With all of these packages, you only receive the live channels and NOW in standard definition. You’ll have to buy the VIP package (£65 a month) and you get all of the Sports and Entertainment content, everything in HD – including NOW, and some additional BT content, including BT Sport in Ultra HD. VIP also adds Netflix Standard, which gets you HD streams (not Ultra HD) and streaming on up to two devices at the same time.
You’ll pay a slightly reduced rate if you buy direct from NOW, but you’ll miss out on some features, such as the ability to record, and there’s no BT Sport. The main advantage of BT’s packages is that although you’re under contract for two years, you can change your subscription at will, dropping down to a cheaper package when, for example, there’s no football on.
What you really miss out on is 4K content, with BT Sport the only major channel provided in this way. And, that’s only if you have good enough broadband: you need at least 30Mbps to stream BT Sport at its highest detail quality.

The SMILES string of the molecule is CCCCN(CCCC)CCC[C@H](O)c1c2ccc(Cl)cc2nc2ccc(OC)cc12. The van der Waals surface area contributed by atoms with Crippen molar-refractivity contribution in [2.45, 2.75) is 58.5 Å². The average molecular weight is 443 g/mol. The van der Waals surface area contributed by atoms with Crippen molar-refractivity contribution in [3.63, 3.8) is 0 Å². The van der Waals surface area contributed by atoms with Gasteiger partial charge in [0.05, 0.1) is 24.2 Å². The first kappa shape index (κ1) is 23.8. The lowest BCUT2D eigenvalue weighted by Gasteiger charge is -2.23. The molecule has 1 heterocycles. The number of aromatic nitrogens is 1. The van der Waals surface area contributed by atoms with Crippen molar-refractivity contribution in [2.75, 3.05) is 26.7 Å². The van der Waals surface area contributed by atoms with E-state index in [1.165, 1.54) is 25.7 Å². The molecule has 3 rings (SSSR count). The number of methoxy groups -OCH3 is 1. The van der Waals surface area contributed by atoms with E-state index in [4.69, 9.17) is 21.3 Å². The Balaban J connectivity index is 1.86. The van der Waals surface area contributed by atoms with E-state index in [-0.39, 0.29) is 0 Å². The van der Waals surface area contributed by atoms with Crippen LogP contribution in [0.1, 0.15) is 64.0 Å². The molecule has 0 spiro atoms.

Beyond live-streamed content, there are lots of apps available on the box, including all of the major catch-up services, Netflix, Amazon Prime Video and even NOW – but still no Disney+. With NOW, you can watch box sets and live TV. And, neatly, BT automatically signs you into NOW, giving you the right content based on the package for which you’ve paid.
Via the BT TV app, you can rent some movies and TV, plus you get catch-up TV from BT’s exclusive channel, AMC.
- Slightly revamped interface
- Looking a little dated now
- No TV preview window
The YouView interface was looking a little outdated. The BT TV Box Pro has a revamped interface. Now, the homescreen features rows of content, letting you find things to watch quickly. At the top is a list of suggested live programmes with a shortcut to the TV Guide, followed by featured apps, recordings and then suggested TV shows, films and sport.